Circuit Mechanisms of Behavior

Our brain faces a fundamental challenge: On one hand, it needs to constantly rewire itself to learn from experience. On the other hand, it also needs to consistently represent the external world to allow reliable action. In our group “Circuit mechanisms of Behavior” at the IEECR we study the stability and stabilization of the neural code in visual perception, learning, and memory during passive experience and active behavior.

We address the “stability-plasticity-conundrum” in the highly interconnected mouse visual system, retrosplenial cortex, and hippocampal formation on multiple scales – ranging from the synaptic to the circuit level. We focus on establishing novel densely quantified behavioral paradigms, emphasizing ethologically relevant and unrestrained behavior, longitudinal synapse- and circuit-level optophysiology, and the use and further development of both miniaturized and bench-top two-photon microscopy. Ultimately, we aim to better understand the circuit dynamics underlying adaptive but reliable visually guided behavior.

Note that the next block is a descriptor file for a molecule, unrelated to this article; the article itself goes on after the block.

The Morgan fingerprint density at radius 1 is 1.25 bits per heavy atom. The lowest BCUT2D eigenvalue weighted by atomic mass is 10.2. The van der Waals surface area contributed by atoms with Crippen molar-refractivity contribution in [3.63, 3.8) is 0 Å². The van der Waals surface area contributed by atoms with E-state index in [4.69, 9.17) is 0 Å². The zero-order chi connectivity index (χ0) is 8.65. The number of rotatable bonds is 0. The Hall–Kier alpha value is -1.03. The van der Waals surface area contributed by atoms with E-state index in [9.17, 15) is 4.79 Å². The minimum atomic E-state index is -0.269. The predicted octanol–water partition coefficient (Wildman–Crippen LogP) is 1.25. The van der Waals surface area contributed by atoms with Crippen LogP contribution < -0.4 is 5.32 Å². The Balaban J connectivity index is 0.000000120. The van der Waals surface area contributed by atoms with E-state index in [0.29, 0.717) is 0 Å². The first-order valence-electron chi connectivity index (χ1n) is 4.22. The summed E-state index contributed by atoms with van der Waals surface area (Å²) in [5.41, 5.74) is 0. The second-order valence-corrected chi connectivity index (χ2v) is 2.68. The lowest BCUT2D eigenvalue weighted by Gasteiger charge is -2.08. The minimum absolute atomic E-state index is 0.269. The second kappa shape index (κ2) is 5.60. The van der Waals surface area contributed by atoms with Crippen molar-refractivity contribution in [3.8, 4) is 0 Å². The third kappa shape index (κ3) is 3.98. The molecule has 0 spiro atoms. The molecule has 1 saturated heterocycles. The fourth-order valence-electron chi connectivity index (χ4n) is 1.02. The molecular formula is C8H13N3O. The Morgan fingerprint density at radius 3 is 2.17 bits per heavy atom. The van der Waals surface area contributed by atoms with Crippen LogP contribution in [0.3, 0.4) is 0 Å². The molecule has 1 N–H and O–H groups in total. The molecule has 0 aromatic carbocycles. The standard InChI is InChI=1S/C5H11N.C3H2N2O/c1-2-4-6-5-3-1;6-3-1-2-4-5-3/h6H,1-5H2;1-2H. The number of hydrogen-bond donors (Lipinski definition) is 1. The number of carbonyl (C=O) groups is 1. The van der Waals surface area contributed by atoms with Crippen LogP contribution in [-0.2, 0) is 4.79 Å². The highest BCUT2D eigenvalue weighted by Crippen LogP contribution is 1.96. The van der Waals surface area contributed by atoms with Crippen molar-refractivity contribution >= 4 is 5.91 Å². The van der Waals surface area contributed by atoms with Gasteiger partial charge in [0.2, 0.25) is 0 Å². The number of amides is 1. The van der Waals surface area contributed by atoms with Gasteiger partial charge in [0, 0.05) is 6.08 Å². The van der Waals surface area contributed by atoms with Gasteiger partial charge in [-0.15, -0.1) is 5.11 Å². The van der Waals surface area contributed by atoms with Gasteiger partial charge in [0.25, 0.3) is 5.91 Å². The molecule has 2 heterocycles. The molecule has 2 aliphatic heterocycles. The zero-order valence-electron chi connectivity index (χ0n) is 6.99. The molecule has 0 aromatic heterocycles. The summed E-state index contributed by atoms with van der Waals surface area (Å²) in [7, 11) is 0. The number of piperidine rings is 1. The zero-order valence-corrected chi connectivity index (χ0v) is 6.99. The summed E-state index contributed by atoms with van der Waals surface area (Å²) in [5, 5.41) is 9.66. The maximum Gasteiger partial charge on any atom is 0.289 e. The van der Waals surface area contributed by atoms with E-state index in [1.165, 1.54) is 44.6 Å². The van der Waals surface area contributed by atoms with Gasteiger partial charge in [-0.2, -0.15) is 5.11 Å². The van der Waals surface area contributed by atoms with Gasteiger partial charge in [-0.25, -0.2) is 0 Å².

In our ongoing work we address three major research subjects: (i) The cell-autonomous and circuit-dependent determinants of representational stability in the visual system from retina to thalamus to visual cortex and back. (ii) The transformation and consolidation of spatial and multimodal sensory representations in the cortex, focusing primarily on hippocampal and thalamic interactions with the retrosplenial cortex during goal-directed behavior as well as spatial and contextual learning and memory. (iii) The modulation of pathway-specific sensory processing in the early visual system by active behavioral context (i.e., active vision during goal-directed orienting behavior).